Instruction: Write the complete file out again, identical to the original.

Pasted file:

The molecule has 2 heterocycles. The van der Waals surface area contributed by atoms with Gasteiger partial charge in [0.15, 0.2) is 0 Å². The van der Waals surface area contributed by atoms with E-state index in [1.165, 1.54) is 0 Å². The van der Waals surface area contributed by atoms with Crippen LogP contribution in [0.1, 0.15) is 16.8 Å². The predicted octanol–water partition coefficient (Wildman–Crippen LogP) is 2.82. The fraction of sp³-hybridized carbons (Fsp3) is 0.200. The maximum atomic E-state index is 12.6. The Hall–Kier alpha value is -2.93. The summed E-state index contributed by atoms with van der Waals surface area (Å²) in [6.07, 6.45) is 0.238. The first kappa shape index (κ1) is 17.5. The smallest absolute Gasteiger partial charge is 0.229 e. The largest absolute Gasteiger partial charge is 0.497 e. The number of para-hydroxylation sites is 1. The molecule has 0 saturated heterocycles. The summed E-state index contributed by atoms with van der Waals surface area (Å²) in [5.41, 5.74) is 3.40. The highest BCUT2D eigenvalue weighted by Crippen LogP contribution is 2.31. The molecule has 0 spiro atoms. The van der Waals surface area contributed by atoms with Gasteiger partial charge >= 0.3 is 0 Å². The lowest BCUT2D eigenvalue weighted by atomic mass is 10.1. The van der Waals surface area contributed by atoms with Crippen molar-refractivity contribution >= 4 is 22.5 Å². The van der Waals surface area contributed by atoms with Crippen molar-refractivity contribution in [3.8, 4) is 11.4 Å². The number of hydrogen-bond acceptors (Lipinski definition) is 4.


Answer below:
The molecule has 2 heterocycles. The van der Waals surface area contributed by atoms with Gasteiger partial charge in [0.15, 0.2) is 0 Å². The van der Waals surface area contributed by atoms with E-state index in [1.165, 1.54) is 0 Å². The van der Waals surface area contributed by atoms with Crippen LogP contribution in [0.1, 0.15) is 16.8 Å². The predicted octanol–water partition coefficient (Wildman–Crippen LogP) is 2.82. The fraction of sp³-hybridized carbons (Fsp3) is 0.200. The maximum atomic E-state index is 12.6. The Hall–Kier alpha value is -2.93. The summed E-state index contributed by atoms with van der Waals surface area (Å²) in [6.07, 6.45) is 0.238. The first kappa shape index (κ1) is 17.5. The smallest absolute Gasteiger partial charge is 0.229 e. The largest absolute Gasteiger partial charge is 0.497 e. The number of para-hydroxylation sites is 1. The molecule has 0 saturated heterocycles. The summed E-state index contributed by atoms with van der Waals surface area (Å²) in [5.41, 5.74) is 3.40. The highest BCUT2D eigenvalue weighted by Crippen LogP contribution is 2.31. The molecule has 0 spiro atoms. The van der Waals surface area contributed by atoms with Gasteiger partial charge >= 0.3 is 0 Å². The lowest BCUT2D eigenvalue weighted by atomic mass is 10.1. The van der Waals surface area contributed by atoms with Crippen molar-refractivity contribution >= 4 is 22.5 Å². The van der Waals surface area contributed by atoms with Crippen molar-refractivity contribution in [3.8, 4) is 11.4 Å². The number of hydrogen-bond acceptors (Lipinski definition) is 4.